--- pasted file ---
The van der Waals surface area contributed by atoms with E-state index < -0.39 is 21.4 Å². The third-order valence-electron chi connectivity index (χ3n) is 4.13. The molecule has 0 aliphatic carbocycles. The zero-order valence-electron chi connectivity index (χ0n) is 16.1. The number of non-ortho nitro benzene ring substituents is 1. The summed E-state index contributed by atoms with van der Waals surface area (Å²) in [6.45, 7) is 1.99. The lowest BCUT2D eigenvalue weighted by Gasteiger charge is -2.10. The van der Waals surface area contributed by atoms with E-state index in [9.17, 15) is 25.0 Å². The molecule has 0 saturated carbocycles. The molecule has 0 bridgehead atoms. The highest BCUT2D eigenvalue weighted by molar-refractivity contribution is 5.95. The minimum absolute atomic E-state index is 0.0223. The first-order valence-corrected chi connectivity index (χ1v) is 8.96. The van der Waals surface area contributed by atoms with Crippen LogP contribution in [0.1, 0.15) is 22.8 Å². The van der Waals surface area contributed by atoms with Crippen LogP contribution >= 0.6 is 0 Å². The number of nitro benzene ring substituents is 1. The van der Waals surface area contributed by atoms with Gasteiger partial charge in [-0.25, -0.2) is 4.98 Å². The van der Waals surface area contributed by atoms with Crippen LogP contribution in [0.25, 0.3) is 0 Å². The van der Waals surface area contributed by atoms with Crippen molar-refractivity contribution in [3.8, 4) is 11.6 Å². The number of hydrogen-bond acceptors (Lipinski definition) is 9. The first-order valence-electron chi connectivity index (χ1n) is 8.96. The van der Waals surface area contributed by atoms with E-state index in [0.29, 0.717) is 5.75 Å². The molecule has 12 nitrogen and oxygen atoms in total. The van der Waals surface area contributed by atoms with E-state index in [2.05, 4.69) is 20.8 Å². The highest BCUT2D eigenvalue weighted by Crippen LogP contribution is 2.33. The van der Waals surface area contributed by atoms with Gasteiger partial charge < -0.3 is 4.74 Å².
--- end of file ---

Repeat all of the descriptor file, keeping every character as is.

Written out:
The van der Waals surface area contributed by atoms with E-state index < -0.39 is 21.4 Å². The third-order valence-electron chi connectivity index (χ3n) is 4.13. The molecule has 0 aliphatic carbocycles. The zero-order valence-electron chi connectivity index (χ0n) is 16.1. The number of non-ortho nitro benzene ring substituents is 1. The summed E-state index contributed by atoms with van der Waals surface area (Å²) in [6.45, 7) is 1.99. The lowest BCUT2D eigenvalue weighted by Gasteiger charge is -2.10. The van der Waals surface area contributed by atoms with E-state index in [9.17, 15) is 25.0 Å². The molecule has 0 saturated carbocycles. The molecule has 0 bridgehead atoms. The highest BCUT2D eigenvalue weighted by molar-refractivity contribution is 5.95. The minimum absolute atomic E-state index is 0.0223. The first-order valence-corrected chi connectivity index (χ1v) is 8.96. The van der Waals surface area contributed by atoms with Crippen LogP contribution in [0.1, 0.15) is 22.8 Å². The van der Waals surface area contributed by atoms with Crippen LogP contribution >= 0.6 is 0 Å². The number of nitro benzene ring substituents is 1. The van der Waals surface area contributed by atoms with Gasteiger partial charge in [-0.25, -0.2) is 4.98 Å². The van der Waals surface area contributed by atoms with Crippen LogP contribution in [0.25, 0.3) is 0 Å². The van der Waals surface area contributed by atoms with Crippen molar-refractivity contribution in [3.8, 4) is 11.6 Å². The number of hydrogen-bond acceptors (Lipinski definition) is 9. The first-order valence-electron chi connectivity index (χ1n) is 8.96. The van der Waals surface area contributed by atoms with E-state index in [0.29, 0.717) is 5.75 Å². The molecule has 12 nitrogen and oxygen atoms in total. The van der Waals surface area contributed by atoms with E-state index in [2.05, 4.69) is 20.8 Å². The highest BCUT2D eigenvalue weighted by Crippen LogP contribution is 2.33. The van der Waals surface area contributed by atoms with Gasteiger partial charge < -0.3 is 4.74 Å².